Born in Lippspringe, Germany on September 16, 1955 while his father was serving as a Gunnery Officer in the British Army, Guy is a 10th generation Jamaican of English heritage as his family immigrated to Jamaica in 1664. From his early inspirations, Guy’s natural gift to recreate marine life has propelled him from Professor of Marine Biology to a Wildlife Artist and Photographer. Guy initially opted for a scientific education, earning high honors in Marine Biology at Aberdeen University in Scotland in 1977. He continued his formal training at the University of West Indies, where he obtained a Doctorate in Fisheries Management.
In 1985, he depicted Ernest Hemingway’s famous fishing story “The Old Man & the Sea” through a series of 44 original pen and ink drawings and displayed them at an exhibition in Jamaica. Based on the positive response he received at the show, Guy began painting full time and by 1988 was providing custom artwork for use on a variety of products. Guy began to travel the world to gain more knowledge of the habits and activities of marine wildlife. He became an avid scuba diver and skilled underwater photographer. He pioneered a technique of diving and photographing free-swimming billfish. His personal observations made during these diving expeditions have better enabled him to capture the detail in his paintings that contributes to the popularity of his work.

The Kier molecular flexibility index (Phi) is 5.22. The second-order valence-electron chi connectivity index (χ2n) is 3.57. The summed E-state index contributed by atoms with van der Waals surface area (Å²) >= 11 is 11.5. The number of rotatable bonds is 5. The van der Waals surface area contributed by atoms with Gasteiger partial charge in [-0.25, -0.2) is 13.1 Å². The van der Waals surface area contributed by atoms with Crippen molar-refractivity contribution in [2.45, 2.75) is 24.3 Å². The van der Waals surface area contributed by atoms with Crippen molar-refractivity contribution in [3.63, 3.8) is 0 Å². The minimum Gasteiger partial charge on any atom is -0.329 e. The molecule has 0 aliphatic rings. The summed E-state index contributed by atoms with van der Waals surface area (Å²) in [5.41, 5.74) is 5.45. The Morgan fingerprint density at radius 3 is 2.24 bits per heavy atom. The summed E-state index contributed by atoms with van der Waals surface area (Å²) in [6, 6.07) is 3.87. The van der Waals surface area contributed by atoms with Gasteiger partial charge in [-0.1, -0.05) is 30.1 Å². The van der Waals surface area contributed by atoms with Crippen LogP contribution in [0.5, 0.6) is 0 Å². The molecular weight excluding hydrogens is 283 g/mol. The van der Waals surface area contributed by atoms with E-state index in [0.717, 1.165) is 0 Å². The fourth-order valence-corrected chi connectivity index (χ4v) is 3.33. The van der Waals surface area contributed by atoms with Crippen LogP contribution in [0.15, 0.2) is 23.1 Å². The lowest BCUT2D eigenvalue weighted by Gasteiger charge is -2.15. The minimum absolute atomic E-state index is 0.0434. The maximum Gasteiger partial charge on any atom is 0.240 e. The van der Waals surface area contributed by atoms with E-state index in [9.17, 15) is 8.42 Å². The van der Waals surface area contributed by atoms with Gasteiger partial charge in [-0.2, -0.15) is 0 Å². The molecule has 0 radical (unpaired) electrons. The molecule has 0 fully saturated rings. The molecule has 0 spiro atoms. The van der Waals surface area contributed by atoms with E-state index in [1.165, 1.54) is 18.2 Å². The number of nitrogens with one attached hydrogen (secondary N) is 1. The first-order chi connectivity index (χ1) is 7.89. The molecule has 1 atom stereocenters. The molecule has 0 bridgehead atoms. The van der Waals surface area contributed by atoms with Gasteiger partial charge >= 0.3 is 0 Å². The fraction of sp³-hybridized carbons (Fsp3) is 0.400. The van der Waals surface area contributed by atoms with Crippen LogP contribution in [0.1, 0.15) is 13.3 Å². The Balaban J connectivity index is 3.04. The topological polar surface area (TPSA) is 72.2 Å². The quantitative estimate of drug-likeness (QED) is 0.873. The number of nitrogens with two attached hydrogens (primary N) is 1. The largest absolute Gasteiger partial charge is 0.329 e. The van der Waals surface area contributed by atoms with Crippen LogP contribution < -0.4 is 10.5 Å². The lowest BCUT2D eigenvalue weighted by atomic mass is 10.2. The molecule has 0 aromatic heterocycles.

A passion for the beauty and wonder of the underwater world has driven Dr. Guy Harvey to be a leading conservationist and advocate for the protection of our environment. Guy dedicates much of his talent, time and resources to programs that protect our oceans, fish population and reef systems. The Guy Harvey Research Institute at Nova Southeastern University and The Guy Harvey Ocean Foundation have taken on a leadership role in providing the scientific information necessary to understand and protect the world’s fish resources and biodiversity from continued decline.”